The Blessed Karl of Southern Italy

Italy in March 1860 – the Kingdom of Piedmont-Sardinia (yellow), the Papal States (green), the Kingdom of the Two Sicilies (red)

by Fr. William Rock, FSSP

Many readers of the Missive are no doubt aware of the devotion found in traditional circles to Blessed Karl of Austria and his wife, Servant of God Zita.  This devotion is founded primarily on the recognition of their virtues, but there is the strong influence of what they represent.  As the last Catholic Emperor and Empress, their lives and deaths represent a delineation between a previous order of the world and the present one.  As the last monarchs of the Austro-Hungarian Empire, their unjust and forced dethronement is seen as the death of Christendom, the spirit of which many traditional Catholics prefer over the spirit which pervades the world today.  For the spirit of Christendom built civilizations, guided nations, and allowed the Catholic Faith to penetrate and infuse every aspect of the faithfuls’ lives.   

There is little doubt that Blessed Karl and his devotees would find a kindred spirit in Servant of God Francesco II1 of the House of Bourbon, the last King of the Kingdom of the Two Sicilies.  He ruled over a kingdom which encompassed the southern part of the Italian peninsula and the island of Sicily.  This territory was first organized as a kingdom in A.D. 1130 with the crowning of the first King of Sicily, the Norman Roger II.  Yet the foundation of the Kingdom of the Two Sicilies, Il Regno, are rooted deep in history, going back from the time of Roger II to the various, prior districts governed by the Lombards, Normans, Byzantines, and Muslims, to the former provinces of the Roman Empire, and finally back to the original Greek colonies of Magna Græcia and the settlements of the Phoenicians.

Blessed Maria Cristina

For his part, Francesco d’Assisi Maria Leopoldo was born on 16 January 1836 to King Ferdinando II and Queen Maria Cristina of Savoy, (herself a Blessed whose “religious devotion was legendary”2).  The Queen died “in 1836 from complications giving birth to her only child.”3  Having lost his mother so soon after his birth, Francesco turned to the Blessed Virgin Mary and developed a strong, filial devotion to her.  His education was overseen by the priests and members of the court.  “Like his mother, Francesco was very devout, thought by many to be more seminarian than soldier.”4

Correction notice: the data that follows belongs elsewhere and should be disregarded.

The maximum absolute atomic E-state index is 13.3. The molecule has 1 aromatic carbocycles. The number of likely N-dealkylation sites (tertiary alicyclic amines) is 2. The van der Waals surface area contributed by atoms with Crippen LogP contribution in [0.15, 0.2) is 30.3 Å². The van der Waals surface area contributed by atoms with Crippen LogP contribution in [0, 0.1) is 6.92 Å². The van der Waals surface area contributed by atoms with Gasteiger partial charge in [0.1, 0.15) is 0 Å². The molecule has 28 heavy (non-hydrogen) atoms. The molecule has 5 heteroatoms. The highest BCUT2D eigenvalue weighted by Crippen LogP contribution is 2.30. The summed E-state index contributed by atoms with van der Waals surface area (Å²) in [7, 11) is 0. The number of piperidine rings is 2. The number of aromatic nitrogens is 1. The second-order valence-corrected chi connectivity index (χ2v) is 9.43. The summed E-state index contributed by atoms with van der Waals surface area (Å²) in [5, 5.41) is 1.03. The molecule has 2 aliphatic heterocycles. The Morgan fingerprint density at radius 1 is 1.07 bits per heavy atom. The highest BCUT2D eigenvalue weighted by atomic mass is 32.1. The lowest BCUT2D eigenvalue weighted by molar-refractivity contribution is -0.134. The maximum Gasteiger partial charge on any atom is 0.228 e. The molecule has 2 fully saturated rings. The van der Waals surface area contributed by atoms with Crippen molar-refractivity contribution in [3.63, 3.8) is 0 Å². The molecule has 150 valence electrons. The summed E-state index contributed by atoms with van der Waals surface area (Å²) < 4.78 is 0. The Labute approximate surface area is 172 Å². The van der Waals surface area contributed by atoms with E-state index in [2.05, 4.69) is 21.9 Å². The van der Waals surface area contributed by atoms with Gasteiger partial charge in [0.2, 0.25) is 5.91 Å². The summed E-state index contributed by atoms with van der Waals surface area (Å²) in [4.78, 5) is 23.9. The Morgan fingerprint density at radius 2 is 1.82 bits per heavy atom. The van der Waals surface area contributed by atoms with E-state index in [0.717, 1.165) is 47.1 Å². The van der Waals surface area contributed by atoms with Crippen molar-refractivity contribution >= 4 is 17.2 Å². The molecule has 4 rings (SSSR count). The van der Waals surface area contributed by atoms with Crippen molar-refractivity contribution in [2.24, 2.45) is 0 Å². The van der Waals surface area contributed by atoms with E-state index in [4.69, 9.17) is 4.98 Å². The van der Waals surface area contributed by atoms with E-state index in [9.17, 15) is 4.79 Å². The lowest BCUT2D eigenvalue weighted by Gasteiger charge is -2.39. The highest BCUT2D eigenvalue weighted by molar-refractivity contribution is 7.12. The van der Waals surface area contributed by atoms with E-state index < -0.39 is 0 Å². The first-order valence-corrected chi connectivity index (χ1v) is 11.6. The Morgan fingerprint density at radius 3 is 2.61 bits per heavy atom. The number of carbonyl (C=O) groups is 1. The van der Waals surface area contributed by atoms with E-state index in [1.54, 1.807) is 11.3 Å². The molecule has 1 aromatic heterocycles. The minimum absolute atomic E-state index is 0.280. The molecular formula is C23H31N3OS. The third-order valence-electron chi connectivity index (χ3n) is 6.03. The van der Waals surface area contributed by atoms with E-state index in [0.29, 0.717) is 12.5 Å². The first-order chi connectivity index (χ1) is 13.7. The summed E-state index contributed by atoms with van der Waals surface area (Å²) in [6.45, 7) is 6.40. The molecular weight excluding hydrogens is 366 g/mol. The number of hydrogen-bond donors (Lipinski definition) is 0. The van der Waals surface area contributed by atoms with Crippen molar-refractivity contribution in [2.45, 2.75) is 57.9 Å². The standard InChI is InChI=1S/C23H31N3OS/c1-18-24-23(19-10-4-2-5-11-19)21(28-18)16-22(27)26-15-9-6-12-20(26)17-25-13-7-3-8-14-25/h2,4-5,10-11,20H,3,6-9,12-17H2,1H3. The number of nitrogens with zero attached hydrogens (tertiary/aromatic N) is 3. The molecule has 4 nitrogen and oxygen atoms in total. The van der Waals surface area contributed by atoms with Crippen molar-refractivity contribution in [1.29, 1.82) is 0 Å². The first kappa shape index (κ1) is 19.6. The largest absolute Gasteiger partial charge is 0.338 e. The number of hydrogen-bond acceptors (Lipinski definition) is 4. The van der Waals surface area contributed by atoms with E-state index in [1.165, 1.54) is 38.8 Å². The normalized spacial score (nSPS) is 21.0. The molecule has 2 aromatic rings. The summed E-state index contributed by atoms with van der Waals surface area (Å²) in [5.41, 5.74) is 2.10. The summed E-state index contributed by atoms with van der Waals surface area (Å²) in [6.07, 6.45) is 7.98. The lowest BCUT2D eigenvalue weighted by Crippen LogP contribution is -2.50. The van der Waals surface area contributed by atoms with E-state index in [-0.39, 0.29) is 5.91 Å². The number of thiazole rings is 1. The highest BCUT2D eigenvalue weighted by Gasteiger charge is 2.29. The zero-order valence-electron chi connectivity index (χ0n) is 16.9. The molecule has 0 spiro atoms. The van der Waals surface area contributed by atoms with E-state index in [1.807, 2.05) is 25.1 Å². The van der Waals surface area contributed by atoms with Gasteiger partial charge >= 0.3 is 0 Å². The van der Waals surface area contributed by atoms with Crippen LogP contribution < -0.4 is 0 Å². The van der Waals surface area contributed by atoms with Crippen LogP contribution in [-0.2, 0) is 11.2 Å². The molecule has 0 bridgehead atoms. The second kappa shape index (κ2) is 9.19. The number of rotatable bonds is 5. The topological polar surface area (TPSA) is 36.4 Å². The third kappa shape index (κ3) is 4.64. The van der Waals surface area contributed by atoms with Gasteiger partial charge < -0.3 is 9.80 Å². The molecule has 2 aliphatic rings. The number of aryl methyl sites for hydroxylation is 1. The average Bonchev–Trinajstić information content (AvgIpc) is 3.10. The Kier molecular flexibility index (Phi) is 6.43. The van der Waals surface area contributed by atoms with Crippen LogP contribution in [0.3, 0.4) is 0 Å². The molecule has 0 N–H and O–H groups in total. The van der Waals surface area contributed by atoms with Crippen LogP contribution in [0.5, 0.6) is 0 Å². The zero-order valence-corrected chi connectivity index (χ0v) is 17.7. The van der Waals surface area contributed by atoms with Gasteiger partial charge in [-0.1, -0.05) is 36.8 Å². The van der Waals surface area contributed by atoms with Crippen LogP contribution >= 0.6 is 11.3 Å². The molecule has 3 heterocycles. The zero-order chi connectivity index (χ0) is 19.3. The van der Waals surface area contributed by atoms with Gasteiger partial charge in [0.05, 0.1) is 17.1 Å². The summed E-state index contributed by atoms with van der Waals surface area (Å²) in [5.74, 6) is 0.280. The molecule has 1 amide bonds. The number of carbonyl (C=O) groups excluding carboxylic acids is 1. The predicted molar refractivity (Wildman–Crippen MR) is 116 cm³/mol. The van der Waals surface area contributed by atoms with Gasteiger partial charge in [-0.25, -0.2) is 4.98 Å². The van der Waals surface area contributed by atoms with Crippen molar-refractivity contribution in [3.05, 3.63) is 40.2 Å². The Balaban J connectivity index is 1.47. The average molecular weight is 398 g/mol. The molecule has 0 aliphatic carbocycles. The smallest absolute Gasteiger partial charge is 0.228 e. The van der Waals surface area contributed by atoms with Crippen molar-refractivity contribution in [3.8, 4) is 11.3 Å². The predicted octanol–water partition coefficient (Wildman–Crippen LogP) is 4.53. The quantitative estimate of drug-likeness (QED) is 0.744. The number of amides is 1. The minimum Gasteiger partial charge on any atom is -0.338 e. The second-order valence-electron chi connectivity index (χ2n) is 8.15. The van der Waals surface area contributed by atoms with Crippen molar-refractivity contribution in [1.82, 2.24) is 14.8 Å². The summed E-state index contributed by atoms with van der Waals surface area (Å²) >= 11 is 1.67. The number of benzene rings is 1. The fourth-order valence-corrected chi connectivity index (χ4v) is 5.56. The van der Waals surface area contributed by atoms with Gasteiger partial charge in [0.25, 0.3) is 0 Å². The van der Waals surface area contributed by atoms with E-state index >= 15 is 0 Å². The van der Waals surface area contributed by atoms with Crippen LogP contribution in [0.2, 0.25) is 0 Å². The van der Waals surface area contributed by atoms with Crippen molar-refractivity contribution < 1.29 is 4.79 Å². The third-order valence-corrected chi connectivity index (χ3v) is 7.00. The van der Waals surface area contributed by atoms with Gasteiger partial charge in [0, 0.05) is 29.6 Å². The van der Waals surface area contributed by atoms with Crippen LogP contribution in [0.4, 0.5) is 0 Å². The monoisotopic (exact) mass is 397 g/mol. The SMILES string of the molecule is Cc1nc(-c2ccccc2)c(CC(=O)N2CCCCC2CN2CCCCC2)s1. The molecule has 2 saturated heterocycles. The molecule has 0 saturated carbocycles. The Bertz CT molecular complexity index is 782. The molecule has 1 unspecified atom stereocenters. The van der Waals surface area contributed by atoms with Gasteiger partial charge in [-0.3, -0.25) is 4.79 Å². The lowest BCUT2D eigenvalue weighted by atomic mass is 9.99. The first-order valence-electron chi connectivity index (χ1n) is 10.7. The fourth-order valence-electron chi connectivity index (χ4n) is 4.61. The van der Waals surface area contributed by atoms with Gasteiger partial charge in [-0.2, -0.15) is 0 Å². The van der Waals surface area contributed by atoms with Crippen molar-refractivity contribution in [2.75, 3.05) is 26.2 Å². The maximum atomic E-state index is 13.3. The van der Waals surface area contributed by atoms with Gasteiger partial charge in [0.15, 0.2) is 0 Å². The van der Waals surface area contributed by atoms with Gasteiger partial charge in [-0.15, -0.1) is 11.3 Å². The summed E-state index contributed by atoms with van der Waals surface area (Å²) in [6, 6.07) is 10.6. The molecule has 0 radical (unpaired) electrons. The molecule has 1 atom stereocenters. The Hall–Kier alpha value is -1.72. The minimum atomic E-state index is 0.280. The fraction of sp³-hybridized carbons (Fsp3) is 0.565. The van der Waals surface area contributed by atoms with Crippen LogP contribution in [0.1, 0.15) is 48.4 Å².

After his father’s death, Francesco II ascended the throne of Il Regno on 22 May 1859 at 23 years of age.  The first year of his reign was one of great activity – projects, improvements, and reforms – undertaken for the sake of his citizens and the good of the Kingdom.  But, the French Revolution still casting its long shadow, his benevolent and industrious reign was fated to be short.  In May 1860, colluding with and aided by the Kingdom of Piedmont-Sardinia (located in its insular namesake and the north of the Italian peninsula) and with the assistance of the British, Giuseppe Garibaldi’s Expedition of the Thousand landed in western Sicily.  In August of the same year, Garibaldi’s troops crossed over to the mainland, bribing officials to treason along the way.  Out of love for his people and their patrimony, in early September, Francesco withdrew from Naples, the capital city, to the fortress of Gaeta, located on the western coast midway between Naples and Rome, where he and his wife, Queen Maria Sophia of Bavaria, having left behind their personal wealth and belongings, took refuge with 20,000 troops.  Francesco himself fought on the walls with his men while his wife served as a nurse.  After several months of siege and bombardment, on 13 February 1861, faced with impossible odds, the fortress surrendered.  On 14 February 1861, the King and Queen left the fortress among the tears of their troops, who remained loyal until the end, with a military farewell.  They were received aboard a ship waiting in the harbor, and the flag of Il Regno was struck.